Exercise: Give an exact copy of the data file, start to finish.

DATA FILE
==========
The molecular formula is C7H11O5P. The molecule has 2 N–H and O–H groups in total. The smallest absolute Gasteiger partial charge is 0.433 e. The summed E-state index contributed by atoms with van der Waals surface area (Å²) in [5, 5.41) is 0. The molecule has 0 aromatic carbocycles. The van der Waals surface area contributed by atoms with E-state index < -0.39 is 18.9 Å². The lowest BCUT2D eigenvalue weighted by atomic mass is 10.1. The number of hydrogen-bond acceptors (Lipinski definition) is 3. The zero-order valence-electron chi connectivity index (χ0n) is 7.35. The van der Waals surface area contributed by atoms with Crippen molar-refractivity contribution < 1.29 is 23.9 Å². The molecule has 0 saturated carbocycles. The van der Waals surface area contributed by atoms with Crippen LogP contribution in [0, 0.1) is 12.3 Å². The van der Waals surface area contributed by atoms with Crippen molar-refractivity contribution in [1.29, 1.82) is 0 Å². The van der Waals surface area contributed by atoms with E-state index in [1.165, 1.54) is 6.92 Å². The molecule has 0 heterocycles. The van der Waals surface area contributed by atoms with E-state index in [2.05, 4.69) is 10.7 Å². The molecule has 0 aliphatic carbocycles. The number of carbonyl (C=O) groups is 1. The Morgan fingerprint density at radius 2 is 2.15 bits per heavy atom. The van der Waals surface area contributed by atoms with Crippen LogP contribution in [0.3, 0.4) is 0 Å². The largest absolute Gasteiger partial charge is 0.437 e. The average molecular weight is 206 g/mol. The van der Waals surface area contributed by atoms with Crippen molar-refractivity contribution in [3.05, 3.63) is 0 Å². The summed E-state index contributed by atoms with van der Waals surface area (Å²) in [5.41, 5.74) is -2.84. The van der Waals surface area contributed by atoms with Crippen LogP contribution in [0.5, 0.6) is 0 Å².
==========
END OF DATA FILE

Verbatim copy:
The molecular formula is C7H11O5P. The molecule has 2 N–H and O–H groups in total. The smallest absolute Gasteiger partial charge is 0.433 e. The summed E-state index contributed by atoms with van der Waals surface area (Å²) in [5, 5.41) is 0. The molecule has 0 aromatic carbocycles. The van der Waals surface area contributed by atoms with E-state index < -0.39 is 18.9 Å². The lowest BCUT2D eigenvalue weighted by atomic mass is 10.1. The number of hydrogen-bond acceptors (Lipinski definition) is 3. The zero-order valence-electron chi connectivity index (χ0n) is 7.35. The van der Waals surface area contributed by atoms with Crippen molar-refractivity contribution < 1.29 is 23.9 Å². The molecule has 0 saturated carbocycles. The van der Waals surface area contributed by atoms with Crippen LogP contribution in [0, 0.1) is 12.3 Å². The van der Waals surface area contributed by atoms with Crippen molar-refractivity contribution in [1.29, 1.82) is 0 Å². The van der Waals surface area contributed by atoms with E-state index in [1.165, 1.54) is 6.92 Å². The molecule has 0 heterocycles. The van der Waals surface area contributed by atoms with E-state index in [2.05, 4.69) is 10.7 Å². The molecule has 0 aliphatic carbocycles. The number of carbonyl (C=O) groups is 1. The Morgan fingerprint density at radius 2 is 2.15 bits per heavy atom. The van der Waals surface area contributed by atoms with Crippen LogP contribution in [0.3, 0.4) is 0 Å². The largest absolute Gasteiger partial charge is 0.437 e. The average molecular weight is 206 g/mol. The van der Waals surface area contributed by atoms with Crippen molar-refractivity contribution in [3.05, 3.63) is 0 Å². The summed E-state index contributed by atoms with van der Waals surface area (Å²) in [5.41, 5.74) is -2.84. The van der Waals surface area contributed by atoms with Crippen LogP contribution in [0.5, 0.6) is 0 Å².